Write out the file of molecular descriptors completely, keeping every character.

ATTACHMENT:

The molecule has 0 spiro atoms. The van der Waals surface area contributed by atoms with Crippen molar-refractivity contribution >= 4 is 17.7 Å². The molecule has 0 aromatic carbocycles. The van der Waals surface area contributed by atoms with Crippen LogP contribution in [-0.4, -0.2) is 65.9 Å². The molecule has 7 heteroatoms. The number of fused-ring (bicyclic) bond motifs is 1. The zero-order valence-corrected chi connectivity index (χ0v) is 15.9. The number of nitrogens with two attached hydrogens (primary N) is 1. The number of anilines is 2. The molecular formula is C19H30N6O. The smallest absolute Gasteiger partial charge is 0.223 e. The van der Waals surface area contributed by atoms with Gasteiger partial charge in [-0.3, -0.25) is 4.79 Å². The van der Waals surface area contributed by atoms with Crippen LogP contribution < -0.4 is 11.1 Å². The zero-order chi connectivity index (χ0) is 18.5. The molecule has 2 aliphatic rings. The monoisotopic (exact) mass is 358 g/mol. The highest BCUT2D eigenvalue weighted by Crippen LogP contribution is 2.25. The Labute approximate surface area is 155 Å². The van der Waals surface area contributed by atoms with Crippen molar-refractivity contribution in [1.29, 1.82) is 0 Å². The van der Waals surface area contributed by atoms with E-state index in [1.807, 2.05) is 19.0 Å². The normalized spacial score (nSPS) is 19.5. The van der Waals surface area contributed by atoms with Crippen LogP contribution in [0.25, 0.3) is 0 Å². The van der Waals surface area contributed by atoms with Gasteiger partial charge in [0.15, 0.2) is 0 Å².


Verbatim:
The molecule has 0 spiro atoms. The van der Waals surface area contributed by atoms with Crippen molar-refractivity contribution >= 4 is 17.7 Å². The molecule has 0 aromatic carbocycles. The van der Waals surface area contributed by atoms with Crippen LogP contribution in [-0.4, -0.2) is 65.9 Å². The molecule has 7 heteroatoms. The number of fused-ring (bicyclic) bond motifs is 1. The zero-order valence-corrected chi connectivity index (χ0v) is 15.9. The number of nitrogens with two attached hydrogens (primary N) is 1. The number of anilines is 2. The molecular formula is C19H30N6O. The smallest absolute Gasteiger partial charge is 0.223 e. The van der Waals surface area contributed by atoms with Gasteiger partial charge in [-0.3, -0.25) is 4.79 Å². The van der Waals surface area contributed by atoms with Crippen LogP contribution < -0.4 is 11.1 Å². The zero-order chi connectivity index (χ0) is 18.5. The molecule has 2 aliphatic rings. The monoisotopic (exact) mass is 358 g/mol. The highest BCUT2D eigenvalue weighted by Crippen LogP contribution is 2.25. The Labute approximate surface area is 155 Å². The van der Waals surface area contributed by atoms with Crippen molar-refractivity contribution in [1.29, 1.82) is 0 Å². The van der Waals surface area contributed by atoms with E-state index in [1.807, 2.05) is 19.0 Å². The normalized spacial score (nSPS) is 19.5. The van der Waals surface area contributed by atoms with Crippen LogP contribution in [0.25, 0.3) is 0 Å². The van der Waals surface area contributed by atoms with Gasteiger partial charge in [0.15, 0.2) is 0 Å².